Hunt for Red-Necked Phalarope

We had heard there was a red-necked phalarope (Phalaropus lobatus) about. It had been seen in a small road side loch. For a week we drove by, lingering with binoculars, knowing it was there somewhere. It had to be. But the weather was rough, winds were harsh and this migrant from the Pacific had hunkered down.

This small bird was special. The summer months were spent on Shetland, the males incubating eggs and rearing the young while the colourful female enjoyed herself attracting new mates. Migrating in the autumn, they initially head north to Greenland and then travel down the east coast of America to the Caribbean before cutting across to Peru and Ecuador; an epic 16000 mile round trip. Even more epic given their size, they are also the only migratory birds on Shetland known to head west.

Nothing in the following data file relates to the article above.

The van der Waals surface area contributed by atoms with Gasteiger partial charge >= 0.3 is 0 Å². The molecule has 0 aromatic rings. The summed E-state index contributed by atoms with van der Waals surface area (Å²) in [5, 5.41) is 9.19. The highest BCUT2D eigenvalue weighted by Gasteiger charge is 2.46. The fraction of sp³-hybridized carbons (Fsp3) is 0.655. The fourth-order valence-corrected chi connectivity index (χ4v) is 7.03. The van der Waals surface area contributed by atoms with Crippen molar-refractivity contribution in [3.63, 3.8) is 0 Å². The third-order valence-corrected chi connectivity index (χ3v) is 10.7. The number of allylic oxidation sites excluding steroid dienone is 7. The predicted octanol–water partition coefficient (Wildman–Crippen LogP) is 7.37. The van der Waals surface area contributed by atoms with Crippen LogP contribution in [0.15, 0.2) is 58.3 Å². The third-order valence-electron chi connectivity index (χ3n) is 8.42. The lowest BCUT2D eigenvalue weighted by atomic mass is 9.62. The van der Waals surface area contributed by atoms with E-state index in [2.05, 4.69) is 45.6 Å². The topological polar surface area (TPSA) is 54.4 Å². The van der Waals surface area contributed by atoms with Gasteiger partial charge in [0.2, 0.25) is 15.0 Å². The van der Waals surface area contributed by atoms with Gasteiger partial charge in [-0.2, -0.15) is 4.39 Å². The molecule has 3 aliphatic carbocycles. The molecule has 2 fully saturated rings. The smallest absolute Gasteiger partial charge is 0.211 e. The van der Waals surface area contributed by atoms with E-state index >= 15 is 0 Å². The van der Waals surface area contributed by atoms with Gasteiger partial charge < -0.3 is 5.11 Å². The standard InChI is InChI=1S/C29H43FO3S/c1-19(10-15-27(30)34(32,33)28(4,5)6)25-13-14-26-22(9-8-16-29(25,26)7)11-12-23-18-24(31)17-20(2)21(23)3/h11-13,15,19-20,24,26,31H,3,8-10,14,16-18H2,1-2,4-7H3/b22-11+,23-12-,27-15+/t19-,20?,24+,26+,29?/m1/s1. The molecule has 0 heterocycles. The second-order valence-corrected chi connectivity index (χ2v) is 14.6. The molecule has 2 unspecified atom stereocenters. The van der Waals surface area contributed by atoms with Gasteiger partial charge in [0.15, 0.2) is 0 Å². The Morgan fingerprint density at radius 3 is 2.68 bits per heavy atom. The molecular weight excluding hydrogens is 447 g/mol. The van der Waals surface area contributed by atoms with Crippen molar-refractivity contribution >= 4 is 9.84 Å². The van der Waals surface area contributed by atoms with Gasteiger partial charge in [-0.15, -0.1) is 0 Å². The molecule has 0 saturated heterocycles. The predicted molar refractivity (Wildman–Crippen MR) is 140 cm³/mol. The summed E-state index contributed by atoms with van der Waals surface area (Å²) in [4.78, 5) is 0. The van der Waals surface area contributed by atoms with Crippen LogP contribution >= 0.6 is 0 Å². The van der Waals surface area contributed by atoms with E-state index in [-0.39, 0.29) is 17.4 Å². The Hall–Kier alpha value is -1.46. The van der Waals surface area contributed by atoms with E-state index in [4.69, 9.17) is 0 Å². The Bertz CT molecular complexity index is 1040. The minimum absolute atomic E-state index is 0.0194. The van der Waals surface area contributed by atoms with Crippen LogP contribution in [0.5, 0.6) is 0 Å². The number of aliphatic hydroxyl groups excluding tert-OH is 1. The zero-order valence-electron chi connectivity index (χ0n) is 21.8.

As we were about to give up, we finally found her. Tucked amongst the reeds asleep, she was spotted. It was then a waiting game. Had she just dropped off or was she due to wake from her slumber and go for a potter around her summer loch. We gave it a while until eventually a noise across the valley woke her. Nervously she emerged for a very short while before heading behind the reeds. A short encounter but enough to say I have seen a red-necked phalarope in the U.K. even if the evidence is grainy and distant!


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